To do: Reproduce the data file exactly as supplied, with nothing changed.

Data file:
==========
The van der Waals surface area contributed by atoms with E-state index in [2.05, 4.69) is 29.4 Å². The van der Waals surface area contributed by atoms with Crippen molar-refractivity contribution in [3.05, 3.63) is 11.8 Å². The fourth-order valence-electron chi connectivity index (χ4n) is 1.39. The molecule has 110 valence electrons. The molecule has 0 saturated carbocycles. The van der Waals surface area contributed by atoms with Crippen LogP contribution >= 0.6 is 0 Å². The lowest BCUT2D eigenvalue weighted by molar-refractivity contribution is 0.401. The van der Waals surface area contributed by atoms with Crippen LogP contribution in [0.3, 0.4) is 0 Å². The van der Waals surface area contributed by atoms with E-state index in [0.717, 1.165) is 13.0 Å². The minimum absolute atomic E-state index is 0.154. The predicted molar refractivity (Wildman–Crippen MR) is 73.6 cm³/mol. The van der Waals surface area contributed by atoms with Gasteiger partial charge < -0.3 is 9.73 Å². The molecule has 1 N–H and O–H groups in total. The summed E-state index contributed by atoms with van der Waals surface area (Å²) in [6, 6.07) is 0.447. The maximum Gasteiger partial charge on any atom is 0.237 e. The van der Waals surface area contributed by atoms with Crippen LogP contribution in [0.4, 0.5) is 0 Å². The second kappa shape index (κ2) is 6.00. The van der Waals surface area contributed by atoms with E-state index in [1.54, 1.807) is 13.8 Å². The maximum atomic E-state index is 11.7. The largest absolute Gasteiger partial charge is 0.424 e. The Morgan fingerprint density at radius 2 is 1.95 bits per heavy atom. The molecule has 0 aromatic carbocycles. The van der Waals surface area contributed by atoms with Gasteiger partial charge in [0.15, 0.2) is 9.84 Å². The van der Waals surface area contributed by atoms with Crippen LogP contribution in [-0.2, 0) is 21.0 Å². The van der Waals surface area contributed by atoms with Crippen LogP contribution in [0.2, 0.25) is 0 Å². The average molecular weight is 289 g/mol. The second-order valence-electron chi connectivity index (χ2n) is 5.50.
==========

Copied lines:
The van der Waals surface area contributed by atoms with E-state index in [2.05, 4.69) is 29.4 Å². The van der Waals surface area contributed by atoms with Crippen molar-refractivity contribution in [3.05, 3.63) is 11.8 Å². The fourth-order valence-electron chi connectivity index (χ4n) is 1.39. The molecule has 110 valence electrons. The molecule has 0 saturated carbocycles. The van der Waals surface area contributed by atoms with Crippen LogP contribution >= 0.6 is 0 Å². The lowest BCUT2D eigenvalue weighted by molar-refractivity contribution is 0.401. The van der Waals surface area contributed by atoms with Crippen LogP contribution in [0.3, 0.4) is 0 Å². The van der Waals surface area contributed by atoms with E-state index in [0.717, 1.165) is 13.0 Å². The minimum absolute atomic E-state index is 0.154. The predicted molar refractivity (Wildman–Crippen MR) is 73.6 cm³/mol. The van der Waals surface area contributed by atoms with Gasteiger partial charge < -0.3 is 9.73 Å². The molecule has 1 N–H and O–H groups in total. The summed E-state index contributed by atoms with van der Waals surface area (Å²) in [6, 6.07) is 0.447. The maximum Gasteiger partial charge on any atom is 0.237 e. The van der Waals surface area contributed by atoms with Crippen LogP contribution in [0.4, 0.5) is 0 Å². The second kappa shape index (κ2) is 6.00. The van der Waals surface area contributed by atoms with E-state index in [1.54, 1.807) is 13.8 Å². The maximum atomic E-state index is 11.7. The largest absolute Gasteiger partial charge is 0.424 e. The Morgan fingerprint density at radius 2 is 1.95 bits per heavy atom. The molecule has 0 aromatic carbocycles. The van der Waals surface area contributed by atoms with Gasteiger partial charge in [0.15, 0.2) is 9.84 Å². The van der Waals surface area contributed by atoms with Crippen LogP contribution in [-0.2, 0) is 21.0 Å². The van der Waals surface area contributed by atoms with Crippen LogP contribution in [0.2, 0.25) is 0 Å². The average molecular weight is 289 g/mol. The second-order valence-electron chi connectivity index (χ2n) is 5.50.